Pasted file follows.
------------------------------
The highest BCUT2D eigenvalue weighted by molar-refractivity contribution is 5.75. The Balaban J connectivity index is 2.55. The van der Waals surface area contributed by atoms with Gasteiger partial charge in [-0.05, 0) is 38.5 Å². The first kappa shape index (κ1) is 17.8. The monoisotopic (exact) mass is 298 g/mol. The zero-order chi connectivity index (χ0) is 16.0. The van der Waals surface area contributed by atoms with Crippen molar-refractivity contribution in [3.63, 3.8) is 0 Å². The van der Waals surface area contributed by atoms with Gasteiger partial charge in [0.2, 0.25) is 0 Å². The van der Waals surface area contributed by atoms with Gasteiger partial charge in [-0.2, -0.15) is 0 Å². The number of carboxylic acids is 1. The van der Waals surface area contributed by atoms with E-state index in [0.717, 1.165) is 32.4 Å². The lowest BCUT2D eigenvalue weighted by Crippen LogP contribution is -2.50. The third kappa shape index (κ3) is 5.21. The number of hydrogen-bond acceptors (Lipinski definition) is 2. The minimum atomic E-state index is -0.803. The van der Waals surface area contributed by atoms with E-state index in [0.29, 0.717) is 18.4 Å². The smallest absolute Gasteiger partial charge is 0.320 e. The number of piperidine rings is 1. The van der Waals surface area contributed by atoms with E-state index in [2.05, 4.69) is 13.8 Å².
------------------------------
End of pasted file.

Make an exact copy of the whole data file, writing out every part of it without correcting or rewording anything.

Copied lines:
The highest BCUT2D eigenvalue weighted by molar-refractivity contribution is 5.75. The Balaban J connectivity index is 2.55. The van der Waals surface area contributed by atoms with Gasteiger partial charge in [-0.05, 0) is 38.5 Å². The first kappa shape index (κ1) is 17.8. The monoisotopic (exact) mass is 298 g/mol. The zero-order chi connectivity index (χ0) is 16.0. The van der Waals surface area contributed by atoms with Crippen molar-refractivity contribution in [3.63, 3.8) is 0 Å². The van der Waals surface area contributed by atoms with Gasteiger partial charge in [0.2, 0.25) is 0 Å². The van der Waals surface area contributed by atoms with Gasteiger partial charge in [-0.2, -0.15) is 0 Å². The number of carboxylic acids is 1. The van der Waals surface area contributed by atoms with E-state index in [0.717, 1.165) is 32.4 Å². The lowest BCUT2D eigenvalue weighted by Crippen LogP contribution is -2.50. The third kappa shape index (κ3) is 5.21. The number of hydrogen-bond acceptors (Lipinski definition) is 2. The minimum atomic E-state index is -0.803. The van der Waals surface area contributed by atoms with E-state index in [0.29, 0.717) is 18.4 Å². The smallest absolute Gasteiger partial charge is 0.320 e. The number of piperidine rings is 1. The van der Waals surface area contributed by atoms with E-state index in [2.05, 4.69) is 13.8 Å².